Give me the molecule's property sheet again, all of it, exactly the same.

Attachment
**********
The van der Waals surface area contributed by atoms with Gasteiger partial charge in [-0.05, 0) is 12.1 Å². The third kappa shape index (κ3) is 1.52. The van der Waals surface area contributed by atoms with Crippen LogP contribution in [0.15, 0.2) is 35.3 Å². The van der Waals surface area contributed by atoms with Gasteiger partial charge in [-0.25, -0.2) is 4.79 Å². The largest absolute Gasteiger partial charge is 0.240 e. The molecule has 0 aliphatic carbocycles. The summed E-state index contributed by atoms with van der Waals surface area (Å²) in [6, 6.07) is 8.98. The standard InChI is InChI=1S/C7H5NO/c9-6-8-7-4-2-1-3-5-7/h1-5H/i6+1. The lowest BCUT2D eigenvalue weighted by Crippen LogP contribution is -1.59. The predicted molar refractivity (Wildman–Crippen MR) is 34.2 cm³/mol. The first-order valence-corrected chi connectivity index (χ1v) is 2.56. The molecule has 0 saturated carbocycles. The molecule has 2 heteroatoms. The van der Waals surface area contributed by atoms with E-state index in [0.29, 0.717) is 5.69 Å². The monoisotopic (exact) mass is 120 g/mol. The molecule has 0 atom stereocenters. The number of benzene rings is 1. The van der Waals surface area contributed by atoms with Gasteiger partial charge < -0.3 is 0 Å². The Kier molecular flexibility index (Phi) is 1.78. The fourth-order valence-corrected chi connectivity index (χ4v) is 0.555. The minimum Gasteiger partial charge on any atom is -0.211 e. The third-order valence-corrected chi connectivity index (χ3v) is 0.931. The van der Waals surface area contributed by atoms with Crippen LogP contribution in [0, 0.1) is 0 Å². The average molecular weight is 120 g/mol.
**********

The van der Waals surface area contributed by atoms with Gasteiger partial charge in [-0.05, 0) is 12.1 Å². The third kappa shape index (κ3) is 1.52. The van der Waals surface area contributed by atoms with Crippen LogP contribution in [0.15, 0.2) is 35.3 Å². The van der Waals surface area contributed by atoms with Gasteiger partial charge in [-0.25, -0.2) is 4.79 Å². The largest absolute Gasteiger partial charge is 0.240 e. The molecule has 0 aliphatic carbocycles. The summed E-state index contributed by atoms with van der Waals surface area (Å²) in [6, 6.07) is 8.98. The standard InChI is InChI=1S/C7H5NO/c9-6-8-7-4-2-1-3-5-7/h1-5H/i6+1. The lowest BCUT2D eigenvalue weighted by Crippen LogP contribution is -1.59. The predicted molar refractivity (Wildman–Crippen MR) is 34.2 cm³/mol. The first-order valence-corrected chi connectivity index (χ1v) is 2.56. The molecule has 0 saturated carbocycles. The molecule has 2 heteroatoms. The van der Waals surface area contributed by atoms with E-state index in [0.29, 0.717) is 5.69 Å². The monoisotopic (exact) mass is 120 g/mol. The molecule has 0 atom stereocenters. The number of benzene rings is 1. The van der Waals surface area contributed by atoms with Gasteiger partial charge < -0.3 is 0 Å². The Kier molecular flexibility index (Phi) is 1.78. The fourth-order valence-corrected chi connectivity index (χ4v) is 0.555. The minimum Gasteiger partial charge on any atom is -0.211 e. The third-order valence-corrected chi connectivity index (χ3v) is 0.931. The van der Waals surface area contributed by atoms with Crippen LogP contribution in [0, 0.1) is 0 Å². The average molecular weight is 120 g/mol.